A Time to Harvest begins in the summer of 1930. A group of students—including the Investigators—are going on a field trip to the town of Cobb’s Corners in rural Vermont where one team will conduct geological research and the other collect anthropological data on local folklore. What is strange about this is that it follows a previous expedition which resulted in the death of one student and the disappearance of several others. It is against this backdrop and the often-overbearing presence of the town’s puritanical sheriff that oddities and strange incidents begin to occur. The leader of the fieldtrip—a fellow student—behaves erratically, the locals are at first welcoming, but then seem angered by the students’ presence, the weather turns against them, and whilst staying at the ramshackle farmhouse which has been rented for them, the students begin to suffer strange dreams… Ultimately, this second field trip to Cobb’s Corner ends in disaster, and very likely horror. The Investigators will in part be blamed for this, even though they are not really responsible, and consequently they have reason to feel aggrieved. Now as an introductory campaign, this first part of A Time to Harvest is more complex than perhaps it should be. There are two plot strands to be followed as the Investigators are divided between the anthropology team and the geology team, and some of the later scenes do require careful timing. Further, the Keeper has a large cast of fellow students to roleplay, her portrayal important for subsequent events in the campaign. These difficulties, such as they are, should be offset by careful preparation upon the part of the Keeper, but even so, the start to A Time to Harvest is more complex than that of Chaosium, Inc.’s other starter campaign, A Cold Fire Within: A Mind-Bending Campaign for Pulp Cthulhu.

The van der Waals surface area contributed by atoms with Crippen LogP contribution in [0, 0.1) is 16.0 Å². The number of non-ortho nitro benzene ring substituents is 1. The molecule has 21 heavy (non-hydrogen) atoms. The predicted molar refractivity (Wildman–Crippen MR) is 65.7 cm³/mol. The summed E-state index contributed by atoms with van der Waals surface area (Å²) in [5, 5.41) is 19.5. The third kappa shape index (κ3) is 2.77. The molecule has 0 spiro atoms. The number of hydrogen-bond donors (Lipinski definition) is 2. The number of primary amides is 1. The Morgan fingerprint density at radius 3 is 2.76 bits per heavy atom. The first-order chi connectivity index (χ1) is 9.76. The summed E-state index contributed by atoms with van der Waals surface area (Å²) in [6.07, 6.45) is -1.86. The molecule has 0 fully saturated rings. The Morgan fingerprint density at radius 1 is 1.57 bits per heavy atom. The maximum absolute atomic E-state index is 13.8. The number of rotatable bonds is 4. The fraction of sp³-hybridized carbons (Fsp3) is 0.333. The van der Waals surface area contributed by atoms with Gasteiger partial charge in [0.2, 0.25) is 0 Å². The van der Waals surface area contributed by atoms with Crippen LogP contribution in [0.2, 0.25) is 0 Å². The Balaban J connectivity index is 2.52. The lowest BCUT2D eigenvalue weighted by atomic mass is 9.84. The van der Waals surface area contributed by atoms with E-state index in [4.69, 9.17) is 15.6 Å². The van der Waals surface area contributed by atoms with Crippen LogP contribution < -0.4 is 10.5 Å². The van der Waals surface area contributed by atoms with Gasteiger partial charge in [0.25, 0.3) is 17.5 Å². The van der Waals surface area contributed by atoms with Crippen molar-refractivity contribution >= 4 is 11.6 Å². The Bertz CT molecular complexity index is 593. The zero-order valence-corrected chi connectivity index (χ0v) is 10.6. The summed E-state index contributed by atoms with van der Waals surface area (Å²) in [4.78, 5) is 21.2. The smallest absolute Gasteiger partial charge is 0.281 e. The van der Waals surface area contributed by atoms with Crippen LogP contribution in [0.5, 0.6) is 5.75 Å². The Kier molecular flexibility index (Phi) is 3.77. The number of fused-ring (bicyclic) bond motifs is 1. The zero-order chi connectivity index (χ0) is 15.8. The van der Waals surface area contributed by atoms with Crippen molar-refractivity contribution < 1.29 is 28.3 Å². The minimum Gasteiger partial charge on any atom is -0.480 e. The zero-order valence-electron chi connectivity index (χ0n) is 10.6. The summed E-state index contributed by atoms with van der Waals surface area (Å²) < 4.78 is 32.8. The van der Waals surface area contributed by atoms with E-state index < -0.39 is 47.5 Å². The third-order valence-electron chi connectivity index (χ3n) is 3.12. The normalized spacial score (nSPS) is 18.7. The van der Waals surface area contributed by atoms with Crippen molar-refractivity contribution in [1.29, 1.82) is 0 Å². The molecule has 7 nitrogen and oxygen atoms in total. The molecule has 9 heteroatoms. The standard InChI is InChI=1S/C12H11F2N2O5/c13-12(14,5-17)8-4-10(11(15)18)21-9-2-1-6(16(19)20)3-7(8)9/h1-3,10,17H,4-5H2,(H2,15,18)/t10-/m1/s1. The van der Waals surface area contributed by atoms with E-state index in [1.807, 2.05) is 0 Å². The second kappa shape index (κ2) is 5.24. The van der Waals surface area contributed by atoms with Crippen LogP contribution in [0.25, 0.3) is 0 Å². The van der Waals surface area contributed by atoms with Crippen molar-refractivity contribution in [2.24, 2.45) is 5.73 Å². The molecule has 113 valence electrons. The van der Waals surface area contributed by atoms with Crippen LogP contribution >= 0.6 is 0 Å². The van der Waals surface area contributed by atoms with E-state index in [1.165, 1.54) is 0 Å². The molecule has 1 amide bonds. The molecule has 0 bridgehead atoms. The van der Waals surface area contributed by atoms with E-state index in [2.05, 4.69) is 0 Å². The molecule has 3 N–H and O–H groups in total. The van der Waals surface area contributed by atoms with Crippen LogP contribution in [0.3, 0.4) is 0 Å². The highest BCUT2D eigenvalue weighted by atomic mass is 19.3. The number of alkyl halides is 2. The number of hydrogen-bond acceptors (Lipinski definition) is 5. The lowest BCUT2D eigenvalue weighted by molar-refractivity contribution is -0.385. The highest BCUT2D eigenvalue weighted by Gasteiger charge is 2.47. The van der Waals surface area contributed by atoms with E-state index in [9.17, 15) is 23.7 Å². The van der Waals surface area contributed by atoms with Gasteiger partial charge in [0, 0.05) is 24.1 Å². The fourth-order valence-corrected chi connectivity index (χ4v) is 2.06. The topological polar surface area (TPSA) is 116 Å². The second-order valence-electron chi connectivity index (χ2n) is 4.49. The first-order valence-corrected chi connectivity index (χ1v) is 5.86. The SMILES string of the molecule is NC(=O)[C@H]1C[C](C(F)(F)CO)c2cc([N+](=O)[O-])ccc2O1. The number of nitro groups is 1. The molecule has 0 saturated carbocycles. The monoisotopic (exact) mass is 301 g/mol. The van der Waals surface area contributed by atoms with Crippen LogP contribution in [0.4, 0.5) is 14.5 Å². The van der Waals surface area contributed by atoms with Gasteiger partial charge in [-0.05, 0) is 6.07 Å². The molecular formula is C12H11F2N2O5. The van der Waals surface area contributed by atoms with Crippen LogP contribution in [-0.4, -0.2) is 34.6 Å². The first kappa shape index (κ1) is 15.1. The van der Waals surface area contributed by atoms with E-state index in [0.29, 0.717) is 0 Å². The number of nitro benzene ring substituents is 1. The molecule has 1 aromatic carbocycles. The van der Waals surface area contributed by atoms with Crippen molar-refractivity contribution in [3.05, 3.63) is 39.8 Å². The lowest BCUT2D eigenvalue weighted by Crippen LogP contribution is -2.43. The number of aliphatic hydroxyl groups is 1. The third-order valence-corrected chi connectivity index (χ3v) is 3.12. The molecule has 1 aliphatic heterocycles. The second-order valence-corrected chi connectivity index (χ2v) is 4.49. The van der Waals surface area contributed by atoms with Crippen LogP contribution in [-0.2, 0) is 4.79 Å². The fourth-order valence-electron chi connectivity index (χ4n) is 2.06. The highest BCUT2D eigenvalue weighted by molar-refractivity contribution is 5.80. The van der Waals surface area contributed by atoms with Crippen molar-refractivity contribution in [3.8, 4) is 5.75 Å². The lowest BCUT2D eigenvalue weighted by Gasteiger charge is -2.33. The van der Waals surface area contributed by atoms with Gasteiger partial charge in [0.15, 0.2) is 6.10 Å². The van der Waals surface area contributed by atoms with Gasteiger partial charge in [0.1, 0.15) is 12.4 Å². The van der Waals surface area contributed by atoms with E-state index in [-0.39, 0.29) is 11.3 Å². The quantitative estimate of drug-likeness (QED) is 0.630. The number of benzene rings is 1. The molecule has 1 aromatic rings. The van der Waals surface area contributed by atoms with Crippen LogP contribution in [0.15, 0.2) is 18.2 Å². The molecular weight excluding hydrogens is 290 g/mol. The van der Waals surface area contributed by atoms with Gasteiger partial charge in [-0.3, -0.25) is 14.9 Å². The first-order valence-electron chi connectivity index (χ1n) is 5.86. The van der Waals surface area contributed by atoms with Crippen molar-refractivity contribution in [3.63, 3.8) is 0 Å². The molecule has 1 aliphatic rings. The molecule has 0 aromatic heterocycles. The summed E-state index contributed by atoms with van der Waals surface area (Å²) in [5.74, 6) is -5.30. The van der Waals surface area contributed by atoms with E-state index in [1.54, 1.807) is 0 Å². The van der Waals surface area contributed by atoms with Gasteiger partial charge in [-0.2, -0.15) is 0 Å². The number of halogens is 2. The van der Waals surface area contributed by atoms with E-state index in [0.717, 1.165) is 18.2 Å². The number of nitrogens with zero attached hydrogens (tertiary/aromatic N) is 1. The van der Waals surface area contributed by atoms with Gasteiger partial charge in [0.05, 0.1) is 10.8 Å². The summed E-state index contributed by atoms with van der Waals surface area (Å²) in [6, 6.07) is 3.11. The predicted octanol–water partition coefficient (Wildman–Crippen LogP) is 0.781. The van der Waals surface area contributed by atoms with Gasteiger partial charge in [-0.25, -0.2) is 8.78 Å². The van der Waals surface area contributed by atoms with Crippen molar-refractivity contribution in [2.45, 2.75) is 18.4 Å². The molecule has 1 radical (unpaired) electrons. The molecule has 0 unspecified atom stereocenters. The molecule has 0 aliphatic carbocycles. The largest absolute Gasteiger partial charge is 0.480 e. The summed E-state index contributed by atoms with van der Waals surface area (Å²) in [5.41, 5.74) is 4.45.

The second chapter begins with the Investigators back at school, chastised and the subject of gossip. Out of character activities and attitudes amongst their fellow students should become apparent and arouse their curiosity. Forces beyond the Investigators’ understanding at this point, are operating in the hallowed halls of Miskatonic University and will likely move against them too before carefully sowing the seeds of chaos on campus and carrying out their primary objectives. The Investigators by this time should at least have their suspicions, especially if the Keeper has been roleplaying the now-antagonists well, but an entertaining optional scene atop Hangman’s Hill should leave the Investigators with some idea of what is going and a sense of urgency. The finale of chapter is combative in nature and if their Investigators survive, provides a cathectic climax, and it is followed by an optional chase. In fact, both optional scenes add a lot to the understanding of the Investigators and their players, and are great set-pieces.